February 3, 2016

The Plaid Suit: Conclusions

I have wanted a plaid suit for a very long time, perhaps since that fateful day I first watched an Alexander McQueen runway show back in 2005. One of my professors gave me a length of blue and green wool back in 2012 that she had in her fabric stash but didn't think she'd ever end up using and I knew I wanted to make a suit. Only now, in 2016, have I finally made my plaid suit of dreams!

I started with the pattern from my princess seamed summer jacket (seen here) but I moved the princess line up just over an inch on the armhole for this blazer. I had no idea if this was a possible modification, I really did just redraw the line and hope it would work! Of course I cut out a trial of the two front pieces in muslin to check it still fit and was super pleased to find it did! The next jacket I want to make has the princess seam from the shoulder instead of the armhole, which is an even greater modification that may need much more trial and error. I could have bought a pattern for this jacket but I am glad I took the time and modified one of my own patterns instead as it made fitting a total breeze I was also pleasantly surprised that the sleeve I drafted from my usual sleeve pattern (this one has a dart in the back of the elbow) worked out well without me having to mess with it much at all. (More about patterning this jacket in this post)

Above is the sketch I started with for this suit. As you can see I originally planned on having just one button in front and was going to cut the sides of the jacket on the bias. In the end I decided against both of those options, expanding the front to two buttons and cutting the entire jacket on the straight grain.

The white lines of the plaid match across most of the pattern pieces of the body, including the majority of the front and back princess seams, and at the side seams. The sleeves are cut so that at the front top of the shoulder the plaid matches up, and also so that the horizontal stripes on the sleeves line up with those on the jacket when I have my arms down straight. All of that plaid matching did indeed drive me a bit wild! It was so worth it in the end, and after this project I am a lot less hesitant about working with plaid on more complex projects like this in the future.

A photo from instagram of my practice buttonholes
The third thing that worked well in making this suit was the bound buttonholes! I had already begun working on the suit when I realized I didn't know what I wanted to do for the buttonholes and had a choice to make: bound buttonholes or hand sewn? I am so glad I decided to go for it and do the bound buttonholes! I took the time to practice a few and regain the skills of making them and will certainly use them again in my next jacket project. (More on the buttonholes in this post)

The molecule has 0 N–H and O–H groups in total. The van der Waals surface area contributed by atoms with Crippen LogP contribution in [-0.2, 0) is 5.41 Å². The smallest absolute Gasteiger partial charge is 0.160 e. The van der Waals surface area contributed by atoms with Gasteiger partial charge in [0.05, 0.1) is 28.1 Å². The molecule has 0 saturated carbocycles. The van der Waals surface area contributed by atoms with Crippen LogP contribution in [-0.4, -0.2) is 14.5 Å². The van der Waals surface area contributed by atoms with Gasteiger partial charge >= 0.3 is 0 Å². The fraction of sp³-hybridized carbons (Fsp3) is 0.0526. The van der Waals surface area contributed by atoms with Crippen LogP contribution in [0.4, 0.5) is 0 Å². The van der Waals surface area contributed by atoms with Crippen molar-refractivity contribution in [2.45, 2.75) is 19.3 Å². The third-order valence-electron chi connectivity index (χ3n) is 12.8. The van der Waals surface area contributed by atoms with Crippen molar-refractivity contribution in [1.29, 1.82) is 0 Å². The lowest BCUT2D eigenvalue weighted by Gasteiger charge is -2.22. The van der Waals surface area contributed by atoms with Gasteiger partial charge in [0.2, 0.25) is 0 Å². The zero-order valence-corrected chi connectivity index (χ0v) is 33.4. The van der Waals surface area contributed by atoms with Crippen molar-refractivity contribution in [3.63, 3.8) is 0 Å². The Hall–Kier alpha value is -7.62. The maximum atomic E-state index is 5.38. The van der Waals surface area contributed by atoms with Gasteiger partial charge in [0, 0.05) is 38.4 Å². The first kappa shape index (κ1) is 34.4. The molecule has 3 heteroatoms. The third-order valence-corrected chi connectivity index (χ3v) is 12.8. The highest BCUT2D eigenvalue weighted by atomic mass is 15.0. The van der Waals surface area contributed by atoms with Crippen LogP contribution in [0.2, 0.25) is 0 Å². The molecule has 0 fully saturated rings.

So those were some of thing things that went well, the pattern matching, modifying the princess seams, and sewing the bound button holes. What didn't go as well? *ahem* I mean, where are my areas of opportunity?... ;)

While making the pattern for this jacket I added some ease as I knew there would be interfacing and a lining along with the thick wool fabric all eating up space in a pattern I knew already fit. So I added a tiny bit of ease to the center back and side seam, and it was too much to be honest. I took most of it off after seeing how the mock up was a bit too big, but there is still an extra bit of ease in the center back and it causes the back to be a tiny bit ill fitted. Something to fix in the pattern before next time!

Back to the bound buttonholes....though I am proud of them, I made a mistake on the inside! After I had finished the buttonholes, feeling triumphant indeed, I thought to myself "oh I should grade the layers of fabric on the underside so they lay even smoother". Which was a noble idea to be fair. However. I trimmed the last layer just a bit much so that the corresponding "windows" for the buttonholes in the front facing just barely touched the trimmed buttonhole excess. It has dawned upon me that this is hard to explain without a photo so I'll take one for you all and put it in here tomorrow. Basically I had to do some extra hand sewing, whip stitching the window openings in the facing to the cut edge of the back of the buttonhole excess fabric. I trimmed to much essentially, I got ahead of myself! Something to remember for next time.

Another thing I would do differently next time is add a layer of flannel in between the fashion fabric and the lining. For this entire jacket I used a fusible interfacing on the fashion fabric to add some stability. I chose an interfacing that was basically thin cotton woven fabric that had those tiny glue dots on one side to make it fusible. So there is a layer of cotton between my fashion fabric and lining, but next time I'd like to add another layer in between for even more structure and warmth.